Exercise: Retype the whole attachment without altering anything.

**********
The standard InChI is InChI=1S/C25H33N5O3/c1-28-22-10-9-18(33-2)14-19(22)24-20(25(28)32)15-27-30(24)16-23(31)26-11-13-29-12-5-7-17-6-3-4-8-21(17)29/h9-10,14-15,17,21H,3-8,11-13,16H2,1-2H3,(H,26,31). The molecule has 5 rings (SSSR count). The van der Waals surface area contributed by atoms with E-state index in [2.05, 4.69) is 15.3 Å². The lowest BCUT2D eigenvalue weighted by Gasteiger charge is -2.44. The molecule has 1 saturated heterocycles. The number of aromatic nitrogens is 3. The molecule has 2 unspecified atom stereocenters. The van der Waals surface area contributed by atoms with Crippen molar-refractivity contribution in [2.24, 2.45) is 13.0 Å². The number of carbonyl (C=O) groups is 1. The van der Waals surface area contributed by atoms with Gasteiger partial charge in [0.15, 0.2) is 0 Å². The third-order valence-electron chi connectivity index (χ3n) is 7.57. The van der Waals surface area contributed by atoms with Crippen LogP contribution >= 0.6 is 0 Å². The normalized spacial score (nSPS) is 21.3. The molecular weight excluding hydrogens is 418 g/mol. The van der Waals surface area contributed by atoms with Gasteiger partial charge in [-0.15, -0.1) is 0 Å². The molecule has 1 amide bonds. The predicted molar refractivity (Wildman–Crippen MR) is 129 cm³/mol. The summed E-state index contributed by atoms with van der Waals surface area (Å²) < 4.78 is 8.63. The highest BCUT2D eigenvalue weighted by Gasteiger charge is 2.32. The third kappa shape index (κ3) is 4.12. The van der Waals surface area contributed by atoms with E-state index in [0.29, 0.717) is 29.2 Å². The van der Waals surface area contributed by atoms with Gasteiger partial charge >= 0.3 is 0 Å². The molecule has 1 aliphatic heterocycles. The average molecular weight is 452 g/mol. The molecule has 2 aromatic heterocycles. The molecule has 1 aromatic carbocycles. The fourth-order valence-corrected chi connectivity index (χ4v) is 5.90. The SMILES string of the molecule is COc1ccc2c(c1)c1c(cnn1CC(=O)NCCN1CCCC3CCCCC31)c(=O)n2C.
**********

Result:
The standard InChI is InChI=1S/C25H33N5O3/c1-28-22-10-9-18(33-2)14-19(22)24-20(25(28)32)15-27-30(24)16-23(31)26-11-13-29-12-5-7-17-6-3-4-8-21(17)29/h9-10,14-15,17,21H,3-8,11-13,16H2,1-2H3,(H,26,31). The molecule has 5 rings (SSSR count). The van der Waals surface area contributed by atoms with E-state index in [2.05, 4.69) is 15.3 Å². The lowest BCUT2D eigenvalue weighted by Gasteiger charge is -2.44. The molecule has 1 saturated heterocycles. The number of aromatic nitrogens is 3. The molecule has 2 unspecified atom stereocenters. The van der Waals surface area contributed by atoms with Crippen molar-refractivity contribution in [2.24, 2.45) is 13.0 Å². The number of carbonyl (C=O) groups is 1. The van der Waals surface area contributed by atoms with Gasteiger partial charge in [0.15, 0.2) is 0 Å². The third-order valence-electron chi connectivity index (χ3n) is 7.57. The van der Waals surface area contributed by atoms with Crippen LogP contribution >= 0.6 is 0 Å². The normalized spacial score (nSPS) is 21.3. The molecular weight excluding hydrogens is 418 g/mol. The van der Waals surface area contributed by atoms with Gasteiger partial charge in [-0.15, -0.1) is 0 Å². The molecule has 1 amide bonds. The predicted molar refractivity (Wildman–Crippen MR) is 129 cm³/mol. The summed E-state index contributed by atoms with van der Waals surface area (Å²) < 4.78 is 8.63. The highest BCUT2D eigenvalue weighted by Gasteiger charge is 2.32. The third kappa shape index (κ3) is 4.12. The van der Waals surface area contributed by atoms with E-state index in [0.29, 0.717) is 29.2 Å². The van der Waals surface area contributed by atoms with Gasteiger partial charge >= 0.3 is 0 Å². The molecule has 1 aliphatic heterocycles. The average molecular weight is 452 g/mol. The molecule has 2 aromatic heterocycles. The molecule has 1 aromatic carbocycles. The fourth-order valence-corrected chi connectivity index (χ4v) is 5.90. The SMILES string of the molecule is COc1ccc2c(c1)c1c(cnn1CC(=O)NCCN1CCCC3CCCCC31)c(=O)n2C.